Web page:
Average Super Bowl ad prices soar to $2 million thanks to Internet companies
By Skip Wollenberg / AP Business Writer
NEW YORK — Some Internet companies are paying more to advertise for this season’s Super Bowl than they have generated in revenue, pushing the average price for a 30-second TV commercial to almost $2 million.
As many as a dozen “dot-com” advertisers are expected to join Anheuser-Busch, Pepsi-Cola, Federal Express, Visa and other longtime Super Bowl advertisers on the Jan. 30 telecast on ABC.
Dot-com advertisers have bought about 20 percent of the available commercials in the Super Bowl, industry insiders estimate.
Price evidently has been no object as industry insiders say the average charge for a Super Bowl commercial has soared 25 percent from the previous high of $1.6 million on the last NFL championship game broadcast. Super Bowl ad prices typically are the highest on TV.
Marvin Goldsmith, ABC’s head of sales and marketing, declined to comment on the prices but said sales have been helped by a strong economy and advertisers’ renewed appreciation of broadcast TV’s ability to reach a huge audience quickly.
The Super Bowl attracts the biggest TV ratings of the year at the same time the broadcast networks’ audiences have steadily eroded.
“There are very few of these platform events that offer the opportunity to reach the masses in a concise period,” said Bob Flood, who oversees national TV ad purchases made by DeWitt Media in New York.
Online marketers especially want to use the Super Bowl as “a showpiece for their Internet address and to say to the world that ‘we are playing with the big boys,’ ” said Bill Croasdale, a top commercial buyer at Western Initiative Media in Los Angeles.
But paying more for a 30-second commercial than you have generated in sales is a bold move even at a time when excess is the norm.
“We have not generated a dime yet,” said Ethan Russman, marketing director of Angeltips.com, which is paying $2 million for Super Bowl exposure with start-up money it raised from investors, mostly from Europe and Asia.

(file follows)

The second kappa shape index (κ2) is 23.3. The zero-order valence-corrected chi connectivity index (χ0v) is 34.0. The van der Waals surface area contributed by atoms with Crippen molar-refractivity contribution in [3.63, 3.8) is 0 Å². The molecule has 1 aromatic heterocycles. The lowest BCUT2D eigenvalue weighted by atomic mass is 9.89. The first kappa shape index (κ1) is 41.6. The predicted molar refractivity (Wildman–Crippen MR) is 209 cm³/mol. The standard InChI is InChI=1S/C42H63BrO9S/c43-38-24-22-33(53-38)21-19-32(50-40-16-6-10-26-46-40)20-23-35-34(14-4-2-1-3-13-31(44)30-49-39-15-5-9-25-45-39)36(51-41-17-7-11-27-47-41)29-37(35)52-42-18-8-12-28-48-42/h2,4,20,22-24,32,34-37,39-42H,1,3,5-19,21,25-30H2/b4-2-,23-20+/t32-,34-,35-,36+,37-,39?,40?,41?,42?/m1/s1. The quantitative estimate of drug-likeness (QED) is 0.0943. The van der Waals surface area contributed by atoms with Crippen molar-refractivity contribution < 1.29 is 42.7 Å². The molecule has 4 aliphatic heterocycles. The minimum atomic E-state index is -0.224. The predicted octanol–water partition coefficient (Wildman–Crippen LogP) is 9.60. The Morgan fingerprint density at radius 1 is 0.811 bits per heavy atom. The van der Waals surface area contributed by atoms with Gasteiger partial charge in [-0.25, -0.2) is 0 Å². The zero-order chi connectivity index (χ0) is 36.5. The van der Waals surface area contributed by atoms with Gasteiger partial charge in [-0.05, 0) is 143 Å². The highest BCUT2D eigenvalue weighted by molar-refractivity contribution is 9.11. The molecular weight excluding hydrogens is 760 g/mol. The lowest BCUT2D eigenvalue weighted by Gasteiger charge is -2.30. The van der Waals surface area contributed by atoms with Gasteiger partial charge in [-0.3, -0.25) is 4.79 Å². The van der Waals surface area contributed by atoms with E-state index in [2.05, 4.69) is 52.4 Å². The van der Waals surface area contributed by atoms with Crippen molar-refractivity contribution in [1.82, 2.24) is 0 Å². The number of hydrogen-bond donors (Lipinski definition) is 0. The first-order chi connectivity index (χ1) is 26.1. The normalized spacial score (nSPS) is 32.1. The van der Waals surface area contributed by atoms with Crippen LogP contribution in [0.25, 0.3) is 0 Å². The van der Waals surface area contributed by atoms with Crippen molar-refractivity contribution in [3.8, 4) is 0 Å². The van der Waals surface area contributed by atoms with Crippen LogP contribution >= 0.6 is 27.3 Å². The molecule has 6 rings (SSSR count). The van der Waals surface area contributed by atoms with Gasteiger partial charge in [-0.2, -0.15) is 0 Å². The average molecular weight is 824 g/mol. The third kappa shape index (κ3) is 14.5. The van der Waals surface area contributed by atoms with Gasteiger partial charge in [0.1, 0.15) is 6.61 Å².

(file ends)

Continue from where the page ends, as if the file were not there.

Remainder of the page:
Russman said the exposure from two commercials during the game and a pregame show should build credibility and trust for the company.
“There is nothing else in the advertising and marketing world that matches the Super Bowl,” he said.
Computer.com, a 5-month-old Internet company, is spending about $3 million for a package that includes one commercial during the game and two in pregame shows.
The Maynard, Mass.-based company, dedicated to educating and advising computer novices on what to buy, has generated less than $500,000 in revenue to date.
“If I had to spend 10 times that ($3 million) amount, I could still probably rationalize the return,” Michael Zapolin, chief executive of Computer.com, said.
Another new Super Bowl sponsor is Ourbeginning.com, an online stationery store that specializes in wedding invitations, birth announcements and notices of “other significant life events.”
The company, founded in March in Orlando, Fla., expects to generate less than $1 million in revenue during its first year, chief executive and founder Michael Budowski said.
But he said it is spending $3.5 million-$4 million for one commercial during the Super Bowl, four before the game and an exclusive sponsorship of a 30-minute pregame program.
The chance to reach close to 100 million viewers so quickly makes it worthwhile, he said.
“One of the things with the Internet is that everyone is vying for position,” he said.
Two online job sites, Monster.com and Hotjobs.com, are back for the Super Bowl after advertising on last year’s broadcast.
They are joined by Pets.com, which sells pet supplies online; KForce.com, a job service aimed mainly at professionals; and screamingmedia.com, which organizes editorial content for Web site operators.
ETrade Group, the online brokerage, is sponsoring the halftime show and has purchased several ads during the game and pregame shows.
Oxygen Media, which offers information online and is launching a cable TV network, bought time for a rare Super Bowl commercial targeting women.
“It is the best place to reach women en masse,” Tricia Melton, vice president of marketing for Oxygen Media, said. “It’s a very unexpected place to be but we want to be in unexpected places.”